As I understand it, |Ψ|2 gives us the probability density of the wavefunction, Ψ. And when we integrate it, we get the probability of finding the particle at whichever location we desire, as set by the limits of the integration. But when we use the position operator, we have integrand Ψ*xΨ dx...
  5. M

    Finding the position operator in momentum space

    Homework Statement Given ##\hat{x} =i \hbar \partial_p##, find the position operator in the position space. Calculate ##\int_{-\infty}^{\infty} \phi^*(p) \hat{x} \phi(p) dp ## by expanding the momentum wave functions through Fourier transforms. Use ##\delta(z) = \int_{\infty}^{\infty}\exp(izy)...
  6. S

    A Can imaginary position operators explain real eigenvalues in quantum mechanics?

    Hello, some operators seem to "add up" and give real eigenvalues only if they are applied on the imaginary position, ix, rather than the normal position operator, x, in the integral : \begin{equation} \langle Bx, x\rangle \end{equation} when replaced by:\begin{equation} \langle Bix...
  7. A

    A Transformation of position operator under rotations

    In the momentum representation, the position operator acts on the wavefunction as 1) ##X_i = i\frac{\partial}{\partial p_i}## Now we want under rotations $U(R)$ the position operator to transform as ##U(R)^{-1}\mathbf{X}U(R) = R\mathbf{X}## How does one show that the position operator as...
  8. davidge

    I Position Operator Action on Wave Function: $\psi(x)$

    Would the action of the position operator on a wave function ##\psi(x)## look like this? $$\psi(x) \ =\ <x|\psi>$$ $${\bf \hat x}<x|\psi>$$ Question 2: the position operator can act only on the wave function?
  9. LarryS

    I Why no position operator for photon?

    Apparently, in QM, the photon does not have a position operator. Why is this so? As usual, thanks in advance.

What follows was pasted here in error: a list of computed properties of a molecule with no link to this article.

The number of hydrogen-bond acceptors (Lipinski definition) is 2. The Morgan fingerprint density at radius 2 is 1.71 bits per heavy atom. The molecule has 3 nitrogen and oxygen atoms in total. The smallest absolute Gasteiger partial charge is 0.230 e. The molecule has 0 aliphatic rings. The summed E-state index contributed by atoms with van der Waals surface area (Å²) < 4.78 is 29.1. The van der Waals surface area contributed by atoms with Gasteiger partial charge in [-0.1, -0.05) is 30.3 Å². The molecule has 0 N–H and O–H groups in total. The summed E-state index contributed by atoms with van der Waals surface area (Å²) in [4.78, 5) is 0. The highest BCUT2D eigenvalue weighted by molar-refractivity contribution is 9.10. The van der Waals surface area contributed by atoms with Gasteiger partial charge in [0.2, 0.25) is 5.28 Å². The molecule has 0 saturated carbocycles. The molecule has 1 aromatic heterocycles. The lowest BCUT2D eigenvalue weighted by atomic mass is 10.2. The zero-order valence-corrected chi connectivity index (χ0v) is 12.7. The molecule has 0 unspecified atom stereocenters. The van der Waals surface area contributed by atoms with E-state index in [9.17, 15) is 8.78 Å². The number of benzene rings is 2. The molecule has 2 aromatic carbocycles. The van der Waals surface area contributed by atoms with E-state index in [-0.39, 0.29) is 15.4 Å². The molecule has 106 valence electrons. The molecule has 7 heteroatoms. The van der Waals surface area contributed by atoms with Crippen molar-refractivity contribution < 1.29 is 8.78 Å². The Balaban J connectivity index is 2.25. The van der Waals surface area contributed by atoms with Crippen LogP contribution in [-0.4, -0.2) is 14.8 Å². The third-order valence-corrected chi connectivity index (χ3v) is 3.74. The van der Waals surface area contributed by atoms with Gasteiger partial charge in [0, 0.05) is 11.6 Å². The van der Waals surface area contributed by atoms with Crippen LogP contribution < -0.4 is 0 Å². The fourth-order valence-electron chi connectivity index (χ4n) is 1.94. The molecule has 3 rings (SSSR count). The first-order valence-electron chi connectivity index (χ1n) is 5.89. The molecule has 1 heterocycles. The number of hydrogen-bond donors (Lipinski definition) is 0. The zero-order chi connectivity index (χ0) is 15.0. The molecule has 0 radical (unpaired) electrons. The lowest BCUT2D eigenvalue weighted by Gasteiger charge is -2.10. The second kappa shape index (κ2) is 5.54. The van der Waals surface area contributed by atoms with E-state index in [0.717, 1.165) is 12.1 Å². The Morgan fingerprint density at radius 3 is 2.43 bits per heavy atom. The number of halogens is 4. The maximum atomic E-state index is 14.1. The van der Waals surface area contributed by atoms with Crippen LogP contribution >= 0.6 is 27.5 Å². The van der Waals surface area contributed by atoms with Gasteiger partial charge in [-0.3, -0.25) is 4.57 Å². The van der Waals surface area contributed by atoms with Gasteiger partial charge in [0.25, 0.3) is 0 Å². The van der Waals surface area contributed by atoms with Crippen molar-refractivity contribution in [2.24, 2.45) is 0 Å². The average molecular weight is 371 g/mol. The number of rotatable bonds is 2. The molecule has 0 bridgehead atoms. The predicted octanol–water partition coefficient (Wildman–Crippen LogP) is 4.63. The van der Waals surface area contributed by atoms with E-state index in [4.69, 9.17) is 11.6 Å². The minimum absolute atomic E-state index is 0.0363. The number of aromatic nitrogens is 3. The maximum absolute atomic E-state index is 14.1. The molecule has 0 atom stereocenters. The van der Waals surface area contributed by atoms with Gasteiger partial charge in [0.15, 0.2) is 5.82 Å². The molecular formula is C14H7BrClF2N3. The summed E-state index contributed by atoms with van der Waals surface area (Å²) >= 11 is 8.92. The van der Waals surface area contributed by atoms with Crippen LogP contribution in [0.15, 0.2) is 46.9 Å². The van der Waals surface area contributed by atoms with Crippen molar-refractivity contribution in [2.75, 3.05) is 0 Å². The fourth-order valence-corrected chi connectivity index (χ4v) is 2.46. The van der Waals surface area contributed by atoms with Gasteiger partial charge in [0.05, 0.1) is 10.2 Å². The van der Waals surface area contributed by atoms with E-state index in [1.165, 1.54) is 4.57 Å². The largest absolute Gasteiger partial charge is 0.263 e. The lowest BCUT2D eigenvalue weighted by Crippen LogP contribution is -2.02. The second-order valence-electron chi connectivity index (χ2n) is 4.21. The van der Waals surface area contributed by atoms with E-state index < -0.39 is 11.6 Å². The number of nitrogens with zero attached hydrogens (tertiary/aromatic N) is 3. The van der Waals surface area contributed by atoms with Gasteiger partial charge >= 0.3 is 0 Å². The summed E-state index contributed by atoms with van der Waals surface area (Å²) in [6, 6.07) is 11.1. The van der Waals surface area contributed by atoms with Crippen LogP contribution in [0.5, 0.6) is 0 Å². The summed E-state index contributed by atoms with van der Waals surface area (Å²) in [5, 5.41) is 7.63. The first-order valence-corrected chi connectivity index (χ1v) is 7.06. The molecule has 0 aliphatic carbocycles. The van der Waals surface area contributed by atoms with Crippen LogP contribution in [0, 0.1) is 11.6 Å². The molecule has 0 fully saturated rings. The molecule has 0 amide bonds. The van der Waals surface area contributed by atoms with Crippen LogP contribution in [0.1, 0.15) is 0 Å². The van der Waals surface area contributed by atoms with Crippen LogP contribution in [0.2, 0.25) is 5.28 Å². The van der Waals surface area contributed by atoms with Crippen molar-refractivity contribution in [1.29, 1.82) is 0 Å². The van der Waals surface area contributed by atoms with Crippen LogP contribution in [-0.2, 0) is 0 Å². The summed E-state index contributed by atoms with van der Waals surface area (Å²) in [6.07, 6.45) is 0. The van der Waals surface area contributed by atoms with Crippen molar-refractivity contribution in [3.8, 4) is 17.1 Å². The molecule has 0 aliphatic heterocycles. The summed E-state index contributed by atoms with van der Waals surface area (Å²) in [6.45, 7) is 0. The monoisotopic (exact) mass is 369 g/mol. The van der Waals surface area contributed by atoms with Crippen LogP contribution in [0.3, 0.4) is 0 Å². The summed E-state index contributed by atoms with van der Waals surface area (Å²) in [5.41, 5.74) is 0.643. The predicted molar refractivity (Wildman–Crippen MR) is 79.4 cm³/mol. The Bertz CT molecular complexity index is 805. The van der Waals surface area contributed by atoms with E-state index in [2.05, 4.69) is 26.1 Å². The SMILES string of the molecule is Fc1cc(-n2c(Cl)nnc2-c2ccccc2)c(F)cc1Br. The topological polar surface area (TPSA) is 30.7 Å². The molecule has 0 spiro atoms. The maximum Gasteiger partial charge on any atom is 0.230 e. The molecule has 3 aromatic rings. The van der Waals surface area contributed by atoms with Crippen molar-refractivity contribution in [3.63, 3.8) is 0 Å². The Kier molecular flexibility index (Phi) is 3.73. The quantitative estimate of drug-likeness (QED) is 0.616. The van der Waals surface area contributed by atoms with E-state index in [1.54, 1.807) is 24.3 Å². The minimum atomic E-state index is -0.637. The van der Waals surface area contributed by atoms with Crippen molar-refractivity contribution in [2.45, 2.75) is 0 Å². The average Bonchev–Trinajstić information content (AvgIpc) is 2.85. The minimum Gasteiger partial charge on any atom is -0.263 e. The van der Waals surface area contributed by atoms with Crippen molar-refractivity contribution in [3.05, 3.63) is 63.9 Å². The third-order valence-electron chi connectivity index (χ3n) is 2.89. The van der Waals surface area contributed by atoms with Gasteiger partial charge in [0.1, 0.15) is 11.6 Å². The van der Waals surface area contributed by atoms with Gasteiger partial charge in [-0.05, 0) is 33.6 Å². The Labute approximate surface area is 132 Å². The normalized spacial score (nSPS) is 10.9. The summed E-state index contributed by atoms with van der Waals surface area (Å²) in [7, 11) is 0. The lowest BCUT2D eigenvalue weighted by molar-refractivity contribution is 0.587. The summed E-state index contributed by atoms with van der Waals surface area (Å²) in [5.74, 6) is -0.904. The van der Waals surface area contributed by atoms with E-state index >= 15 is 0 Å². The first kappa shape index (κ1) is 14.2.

10. Crush1986

    Position Operator in Momentum Space?

    Homework Statement So, I'm doing this problem from Townsend's QM book 6.2[/B] Show that <p|\hat{x}|\psi> = i\hbar \frac{\partial}{\partial p}<p|\psi> Homework Equations |\psi(p)> = \int_\infty^{-\infty} dp |p><p|\psi> The Attempt at a Solution So, <p|\hat{x}|\psi> = <p|\hat{x}...
  11. P

    Momentum and Position Operator Commutator Levi Civita Form

    Homework Statement Prove that ##[L_i,x_j]=i\hbar \epsilon_{ijk}x_k \quad (i, j, k = 1, 2, 3)## where ##L_1=L_x##, ##L_2=L_y## and ##L_3=L_z## and ##x_1=x##, ##x_2=y## and ##x_3=z##. Homework Equations There aren't any given except those in the problem, however I assume we use...
  12. mertcan

    I Quantum mechanics getting position operator from momentum

    hi, initially I want to put into words that I looked up the link (http://physics.stackexchange.com/questions/86824/how-to-get-the-position-operator-in-the-momentum-representation-from-knowing-the), and I saw that $$\langle p|[\hat x,\hat p]|\psi \rangle = \langle p|\hat x\hat p|\psi \rangle -...
  13. N

    B Position Operator: Mathematically Defined

    Well i am noobie to quantum physics so i matbe totally incorrect so please bear with me. I had question how is position operator defined mathematically. I was reading the momentum position commutator from...
  14. A

    How to get position operator in momentum space?

    Hi, I wish to get position operator in momentum space using Fourier transformation, if I simply start from here, $$ <x>=\int_{-\infty}^{\infty} dx \Psi^* x \Psi $$ I could do the same with the momentum operator, because I had a derivative acting on |psi there, but in this case, How may I get...
  15. ShayanJ

    Confusion about position operator in QM